Leonardo DiCaprio is a collector. He takes collecting rare and valuable things very seriously. As a collector myself, I’ve heard too many credible rumors over the years to think otherwise. It’s said he owns one of the four existing copies of the incredibly valuable Metropolis 3-sheet movie poster. And even if I were to only believe 1/10th of the stories I’ve been told, he’s got one hell of a vintage comic book collection. He appears to be a serious watch collector as well. And he’s well known to be a fine art collector, although he surrendered a $3.2 million Pablo Picasso painting and a $9 million Jean-Michel Basquiat collage to U.S. authorities in a matter involving the 1MDB scandal. His interest in comics and art is no doubt due to the influence of his father, who was an underground comix creator and an associate of the likes of Robert Crumb and Robert Williams, and comic and art collector Glenn Bray.
You might think it’s a bit of a stretch to go from things like movie posters and comics to dinosaur bones, but… well, I’m not saying it’s common, but it’s more common that you’d guess, and DiCaprio has become a well-known dinosaur fossil collector. Nic Cage, himself a serious comic book collector in the past, has also been a dinosaur fossil collector. Robert Overstreet, who is best known for the comic book price guide he launched in 1970, is known to have been a serious collector of dinosaur fossils among many other things in his collecting heyday. Once you discover that you’ve got that collecting gene, you tend to find other things that are rare and historically important interesting.
To hear Crowe tell it, DiCaprio does sound pretty serious about it, and perhaps even a little more serious than Crowe realizes. He recently told Howard Stern:
Howard Stern: You auctioned off some of your memorabilia. First of all you were smart enough to save they got things from the Gladiator. But the thing that I always fascinated about… One of the things you auctioned off you had once bought a dinosaur’s head from Leonardo DiCaprio.
Russell Crowe: I think it’s almost doubled in value since I sold it.
Howard Stern: I bet. I mean to me like how many dinosaur heads are there in the world.
Russell Crowe: In private hands.
Howard Stern: Right. This was a complete dinosaur head. What type of dinosaur was it?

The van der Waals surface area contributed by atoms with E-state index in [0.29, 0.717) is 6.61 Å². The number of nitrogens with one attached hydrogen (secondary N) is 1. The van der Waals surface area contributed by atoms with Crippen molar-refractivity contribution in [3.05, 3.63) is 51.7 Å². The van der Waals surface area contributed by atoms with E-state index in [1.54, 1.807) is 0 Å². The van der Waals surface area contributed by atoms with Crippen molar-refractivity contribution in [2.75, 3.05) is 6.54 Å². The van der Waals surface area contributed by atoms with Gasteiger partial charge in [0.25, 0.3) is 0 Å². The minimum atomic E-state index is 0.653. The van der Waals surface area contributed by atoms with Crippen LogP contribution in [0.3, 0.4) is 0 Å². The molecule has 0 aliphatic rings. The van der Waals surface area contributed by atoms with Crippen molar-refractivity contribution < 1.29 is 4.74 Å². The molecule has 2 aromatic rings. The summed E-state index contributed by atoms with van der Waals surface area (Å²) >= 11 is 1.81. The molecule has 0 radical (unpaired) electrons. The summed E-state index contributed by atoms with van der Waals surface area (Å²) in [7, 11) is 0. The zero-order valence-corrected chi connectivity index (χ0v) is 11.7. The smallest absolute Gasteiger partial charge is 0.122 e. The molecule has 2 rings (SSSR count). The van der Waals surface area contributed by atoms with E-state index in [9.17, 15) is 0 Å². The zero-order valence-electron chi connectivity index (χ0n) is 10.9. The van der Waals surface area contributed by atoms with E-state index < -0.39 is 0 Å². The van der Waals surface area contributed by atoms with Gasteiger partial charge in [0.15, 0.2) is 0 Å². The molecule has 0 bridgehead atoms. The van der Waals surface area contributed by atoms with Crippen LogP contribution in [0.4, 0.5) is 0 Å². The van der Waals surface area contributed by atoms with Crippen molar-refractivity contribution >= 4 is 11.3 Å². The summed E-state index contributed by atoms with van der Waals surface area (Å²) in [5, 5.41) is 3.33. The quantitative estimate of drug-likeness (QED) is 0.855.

Russell Crowe: I knew you were going to ask. Can you look it up somebody?
Russell Crowe: I don’t remember. I bought it for my kids. And you know… to cut myself a little bit of slack, there was a bunch of vodka involved in that transaction. It happened at Leonardo’s house.
Howard Stern: You were drinking at Leonardo’s house. You guys were having a fun night. And you say to Leonardo, ‘gee this is fantastic, this dinosaur head’.
Russell Crowe: I think he started the conversation. He’s like ‘I’ve got this one, but there’s another one come onto the market I really want so I’m trying to sell that one’.
Howard Stern: And so there’s no negotiating. He names a price and you buy it.
Russell Crowe: He was pretty cool about it. he said ‘just give me what I paid for it’. And I think he paid like 30 or 35 grand or something.
Howard Stern: Oh I thought we were talking even bigger money than that.
Russell Crowe: It was not a very popular dinosaur.
Howard Stern: Oh it was just one of those regular dinosaurs. It’s such a it’s such an unusual item.
Russell Crowe: Part of the reason for buying it is that when I did buy it, which is around about 2008 or 2009, my kids, particularly my eldest were fascinated. They’re into dinosaurs so, you know.. ‘here’s one for the playroom’.
Howard Stern: What a dad. It’s awesome.
I kind of love this commentary because there’s a couple of tidbits there that tell you just how seriously Leonardo DiCaprio takes his collecting habits. DiCaprio is one of the wealthiest actors in Hollywood, and has parlayed that wealth into other investments including real estate — he owns an island off the coast of Belize. But once he decided to “upgrade”, he couldn’t resist selling Crowe on the skull he didn’t want anymore. I have zero doubt that Crowe’s $35,000 was used to purchase something else for one of DiCaprio’s numerous collections. That’s the way the collecting mentality works. And that “just give me what I paid for it” line? A tried and true soft-pressure sales pitch that every serious collector (of anything) in the world has heard on numerous occasions.
Crowe sold the Mosasaur skull along with memorabilia from his movies in an a Sotheby’s auction called Russell Crowe: The Art of Divorce, held on April 7, 2018 — the 5th year anniversary of his divorce. Total auction results came to $3,731,553 including buyer’s premium, with the Mosasaur skull hammering at $79,300.
mounted on a black enamelled metal stand, within a glazed display case
skull 47 x 46 x 25 cm, glazed case 55.5 cm high, 60 cm wide, 39.5 cm deep, plinth 100 x 66 x 45.5 cm
Accompanied by a letter from Russell Crowe stating his ownership.
Lot Sold $65,000 (Hammer Price)
$79,300 (Hammer Price with Buyer’s Premium)
Mr Leonardo DiCaprio, Los Angeles
Mr Russell Crowe, Sydney, acquired from the above, December 2008
The fossil relative of the monitor lizard family, which includes the Komodo Drago, the Mosasaur was a giant, serpentine marine reptile, which was prevalent during the Late Cretaceous Period, approximately 65 million years ago. Mosasaurs were formidable hunters, with a double-hinged jaw and a flexible skull enabling them to eat their prey whole.
The Niobrara Formation is a geologic formation located in North America that was deposited between 87 and 82 million years ago.